Open Content | Access - Part 28

posted by PP on 2006/01/27 14:29

[ Open Content | Access ]

Wie netbib meldet, soll hinkünftig das Directory of Open Access Journals (DOAJ) durch The Directory of Open Access Repositories (OpenDOAR) eine wichtige Ergänzung finden.

The OpenDOAR service is being developed to support the rapidly emerging movement towards Open Access to research information. This will categorise and list the wide variety of Open Access research archives that have grown up around the world. Such repositories have mushroomed over the last 2 years in response to calls by scholars and researchers worldwide to provide open access to research information.

OpenDOAR is building a comprehensive and authoritative list of institutional and subject-based repositories, as well as archives set up by funding agencies - like the National Institutes for Health in the USA or the Wellcome Trust in the UK and Europe. Users of the service are able to analyse repositories by location, type, the material they hold and other measures. This can be of use both to users wishing to find original research papers and for third-party "service providers", like search engines or alert services, which need easy to use tools for developing tailored search services to suit specific user communities.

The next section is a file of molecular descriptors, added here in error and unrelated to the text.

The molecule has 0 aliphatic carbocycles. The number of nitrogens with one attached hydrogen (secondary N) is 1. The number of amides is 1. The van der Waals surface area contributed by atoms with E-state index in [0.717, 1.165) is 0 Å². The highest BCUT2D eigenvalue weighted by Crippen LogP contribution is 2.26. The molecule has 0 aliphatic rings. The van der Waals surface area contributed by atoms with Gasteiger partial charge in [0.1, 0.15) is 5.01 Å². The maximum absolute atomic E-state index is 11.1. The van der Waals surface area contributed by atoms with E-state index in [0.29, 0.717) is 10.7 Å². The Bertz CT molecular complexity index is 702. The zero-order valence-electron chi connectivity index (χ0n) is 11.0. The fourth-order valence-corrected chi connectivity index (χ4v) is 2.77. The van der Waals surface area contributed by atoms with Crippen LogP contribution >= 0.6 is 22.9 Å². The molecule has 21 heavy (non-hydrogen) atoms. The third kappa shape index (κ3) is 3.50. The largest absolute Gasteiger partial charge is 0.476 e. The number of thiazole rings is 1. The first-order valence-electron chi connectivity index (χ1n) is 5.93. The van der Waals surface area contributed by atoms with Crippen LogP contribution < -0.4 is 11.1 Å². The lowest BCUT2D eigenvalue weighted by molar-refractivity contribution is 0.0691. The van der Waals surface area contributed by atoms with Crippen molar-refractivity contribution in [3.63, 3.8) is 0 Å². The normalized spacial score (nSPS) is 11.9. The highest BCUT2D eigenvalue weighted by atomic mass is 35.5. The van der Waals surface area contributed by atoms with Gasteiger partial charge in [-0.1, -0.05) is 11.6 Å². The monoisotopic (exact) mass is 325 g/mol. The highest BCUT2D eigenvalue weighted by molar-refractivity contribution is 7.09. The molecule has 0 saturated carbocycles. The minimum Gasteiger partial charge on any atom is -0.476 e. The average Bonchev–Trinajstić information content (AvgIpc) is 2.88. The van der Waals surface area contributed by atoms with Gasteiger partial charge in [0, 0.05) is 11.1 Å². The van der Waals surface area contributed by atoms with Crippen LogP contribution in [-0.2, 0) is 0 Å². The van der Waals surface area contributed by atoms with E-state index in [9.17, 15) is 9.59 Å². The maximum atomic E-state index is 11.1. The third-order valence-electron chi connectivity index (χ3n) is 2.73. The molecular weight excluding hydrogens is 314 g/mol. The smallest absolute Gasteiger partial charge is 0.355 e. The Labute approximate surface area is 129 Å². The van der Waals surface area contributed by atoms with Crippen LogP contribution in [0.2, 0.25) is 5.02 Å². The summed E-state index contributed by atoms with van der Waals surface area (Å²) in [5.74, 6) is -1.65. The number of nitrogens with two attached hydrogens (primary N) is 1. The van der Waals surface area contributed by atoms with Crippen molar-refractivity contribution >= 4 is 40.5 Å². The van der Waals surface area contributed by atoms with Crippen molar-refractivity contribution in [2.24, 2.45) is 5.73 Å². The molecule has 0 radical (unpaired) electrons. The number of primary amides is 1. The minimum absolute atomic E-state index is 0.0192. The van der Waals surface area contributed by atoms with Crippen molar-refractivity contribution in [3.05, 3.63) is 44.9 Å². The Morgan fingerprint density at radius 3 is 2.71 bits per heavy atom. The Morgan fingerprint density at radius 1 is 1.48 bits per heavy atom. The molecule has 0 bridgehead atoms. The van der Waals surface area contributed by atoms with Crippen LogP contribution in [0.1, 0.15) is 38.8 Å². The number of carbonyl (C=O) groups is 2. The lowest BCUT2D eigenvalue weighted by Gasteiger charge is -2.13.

Each of the OpenDOAR repositories has been visited by project staff to check the information that is recorded. This in-depth approach gives a quality-controlled list of repository features. In addition, while reviewing these archives, project staff are building a picture of the world-wide development of open access repositories, noting new features and directions. This information is being analysed to create the next version of the listing, with further information and categories being noted for each repository. In the meantime, the current list will continue to grow as new repositories are added.

Press Release [.pdf]


Antworten

Senior Editor

Seitenwechsel. Geschichten vom Fußball. Hgg. v. Samo Kobenter u. Peter Plener. Wien: Bohmann 2008, 237 pp.
(Weitere Informationen hier)
Transcarpathica. Germanistisches Jahrbuch Rumänien 3-4/2004-2005. Hgg. v. Andrei Corbea-Hoisie u. Alexander Rubel. Bukarest/Bucuresti: Editura Paideia 2008, 336 pp.
[Die online-Fassung meines Einleitungsbeitrags "Thesen zur Bedeutung der Medien für Erinnerungen und Kulturen in Mitteleuropa" findet sich auf Kakanien revisited (Abstract / .pdf).]
Seitenweise. Was das Buch ist. Hgg. v. Thomas Eder, Samo Kobenter u. Peter Plener. Wien: Bundespressedienst 2010, 480 pp.
(Weitere Informationen hier wie da, v.a. auch do. - und die Rezension von Ursula Reber findet sich hier [.pdf].)
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